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By Michael Greene
Oct. 2 — A Master in Chancery's Sept. 30 report recommends that the Delaware Chancery Court order Citigroup, Inc. to permit inspection of books and records related to possible mismanagement by the company's board involving recent investigations of fraud and money laundering at the company's subsidiaries in Mexico (Okla. Firefighters Pension & Ret. Sys. v. Citigroup Inc.).
Master in Chancery Abigail M. LeGrow found that plaintiff stockholder put forward sufficient evidence “to infer possible mismanagement or wrongdoing by Citigroup's Board or senior management.”
In March, an Oklahoma retirement system stockholder made a books and records demand on Citigroup under 8 Del. C. §220 for the purpose of investigating possible mismanagement or wrongdoing by the company's board.
The demand sought books and records related to recently disclosed events involving two of Citigroup's wholly owned subsidiaries: (1) the discovery of fraud at Banco Nacional de Mexico, S.A. (“Banamex”) and (2) a money-laundering investigation involving Banamex USA.
On June 27, LeGrow issued a draft report recommending the court find that the plaintiff had stated a proper purpose, but also recommending that the court order a more narrow inspection than the plaintiff demanded.
Citigroup subsequently filed an exception to LeGrow's recommendations. In its exceptions, the company argued that LeGrow had improperly concluded that the plaintiff had established a proper purpose for the inspection and that the recommended order included inspection of books and records that went beyond the stated purpose.
Citigroup described the fraud at Banamex as a “discrete, unfortunate event” and asserted that there is “no nexus linking the Citigroup Board or senior management to any alleged wrongdoing.”
In her final report, however, LeGrow rejected this description and found that “[t]he scope of the fraud at the subsidiary, the significance of the subsidiary to the parent company's profits, the public reports indicating that investigations uncovered deficiencies in internal controls, and the fact that one of the parent company's senior executives oversees the subsidiary and the parent company's board and its committees are responsible for overseeing the controls in question” provided some evidence from which the court could infer possible mismanagement by Citigroup's board.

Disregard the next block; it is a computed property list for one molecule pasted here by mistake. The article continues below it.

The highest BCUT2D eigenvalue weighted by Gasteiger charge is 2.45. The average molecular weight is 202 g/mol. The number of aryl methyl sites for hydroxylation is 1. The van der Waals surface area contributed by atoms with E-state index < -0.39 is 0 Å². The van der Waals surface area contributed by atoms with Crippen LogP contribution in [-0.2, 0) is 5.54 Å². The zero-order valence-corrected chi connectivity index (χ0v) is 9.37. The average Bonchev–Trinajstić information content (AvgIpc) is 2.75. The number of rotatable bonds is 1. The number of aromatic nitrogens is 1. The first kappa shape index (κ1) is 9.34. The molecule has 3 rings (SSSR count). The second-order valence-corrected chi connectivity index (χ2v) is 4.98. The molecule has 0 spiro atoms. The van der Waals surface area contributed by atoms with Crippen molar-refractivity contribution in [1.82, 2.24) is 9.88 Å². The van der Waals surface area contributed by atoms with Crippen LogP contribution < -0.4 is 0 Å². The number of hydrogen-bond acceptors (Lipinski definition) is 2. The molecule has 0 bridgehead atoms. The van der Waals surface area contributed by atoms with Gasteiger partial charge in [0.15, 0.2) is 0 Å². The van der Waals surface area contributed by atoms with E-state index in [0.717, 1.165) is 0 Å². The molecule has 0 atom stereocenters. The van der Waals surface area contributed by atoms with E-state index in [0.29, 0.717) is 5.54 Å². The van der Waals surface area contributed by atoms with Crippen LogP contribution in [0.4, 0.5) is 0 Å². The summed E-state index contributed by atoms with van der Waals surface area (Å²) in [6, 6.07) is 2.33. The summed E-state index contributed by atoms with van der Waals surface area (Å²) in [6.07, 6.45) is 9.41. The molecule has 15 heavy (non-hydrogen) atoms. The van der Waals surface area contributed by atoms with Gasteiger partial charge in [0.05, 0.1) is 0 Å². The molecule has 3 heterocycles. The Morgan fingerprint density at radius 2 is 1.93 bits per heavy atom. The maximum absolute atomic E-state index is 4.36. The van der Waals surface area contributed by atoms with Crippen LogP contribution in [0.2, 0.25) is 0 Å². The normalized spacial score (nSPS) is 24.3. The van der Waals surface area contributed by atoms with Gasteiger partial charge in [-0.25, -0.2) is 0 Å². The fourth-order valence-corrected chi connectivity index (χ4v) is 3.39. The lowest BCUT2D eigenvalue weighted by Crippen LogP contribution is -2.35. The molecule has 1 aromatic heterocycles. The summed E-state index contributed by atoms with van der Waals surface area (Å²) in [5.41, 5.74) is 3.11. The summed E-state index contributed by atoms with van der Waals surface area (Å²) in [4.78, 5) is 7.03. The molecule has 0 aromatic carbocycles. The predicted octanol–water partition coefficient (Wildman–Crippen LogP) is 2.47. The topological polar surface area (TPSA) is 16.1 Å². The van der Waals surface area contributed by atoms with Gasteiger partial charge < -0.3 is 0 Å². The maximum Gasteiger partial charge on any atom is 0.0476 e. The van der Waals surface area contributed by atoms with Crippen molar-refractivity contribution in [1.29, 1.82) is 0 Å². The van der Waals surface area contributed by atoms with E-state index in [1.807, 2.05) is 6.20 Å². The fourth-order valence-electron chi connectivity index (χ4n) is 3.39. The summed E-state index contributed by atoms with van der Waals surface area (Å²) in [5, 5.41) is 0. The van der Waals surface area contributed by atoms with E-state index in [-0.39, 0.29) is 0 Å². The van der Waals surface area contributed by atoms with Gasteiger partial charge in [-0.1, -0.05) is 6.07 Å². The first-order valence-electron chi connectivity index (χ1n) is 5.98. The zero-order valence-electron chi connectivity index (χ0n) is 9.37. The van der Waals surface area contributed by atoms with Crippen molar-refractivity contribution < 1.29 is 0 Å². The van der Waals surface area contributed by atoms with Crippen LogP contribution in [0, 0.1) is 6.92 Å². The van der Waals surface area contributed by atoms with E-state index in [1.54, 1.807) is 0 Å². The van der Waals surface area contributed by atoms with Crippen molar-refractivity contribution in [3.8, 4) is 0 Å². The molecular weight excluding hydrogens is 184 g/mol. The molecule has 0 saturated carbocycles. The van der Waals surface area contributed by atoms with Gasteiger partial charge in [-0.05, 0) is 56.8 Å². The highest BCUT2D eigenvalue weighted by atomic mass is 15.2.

Citing the low burden of proof to compel production under §220, the final report noted that the plaintiff did not need specific, concrete evidence of wrongdoing or mismanagement by the board. Instead, the plaintiff only needed “‘some evidence' of a credible basis to infer possible mismanagement or misconduct by Citigroup's Board or senior management.”
The Master final report added “[o]f course, that showing falls well short of ‘demonstrating that anything wrong occurred,' but it is sufficient to permit Plaintiff to inspect targeted books and records.”
Citigroup also argued there was insufficient evidence to establish a nexus between the company's board and the money laundering investigation involving Banamex USA.
Acknowledging that the Banamex USA money laundering compliance evidence was a much “closer case,” the final report concluded that findings by certain regulators, the fact that Citigroup had agreed to three consent orders “to improve compliance and controls in that area” and that prosecutors had issued subpoenas to examine whether Banamex USA lacked proper controls, “taken as whole,” state a credible basis for the limited inspection recommended in the draft report
In the final report, however, LeGrow did revise her recommendation on the scope of review, to provide a more narrow inspection of the books and records. LeGrow recommended limiting the topic covering “Citigroup's fraud detection and prevention” to books and records related to “Banamex's fraud and detection and prevention.”
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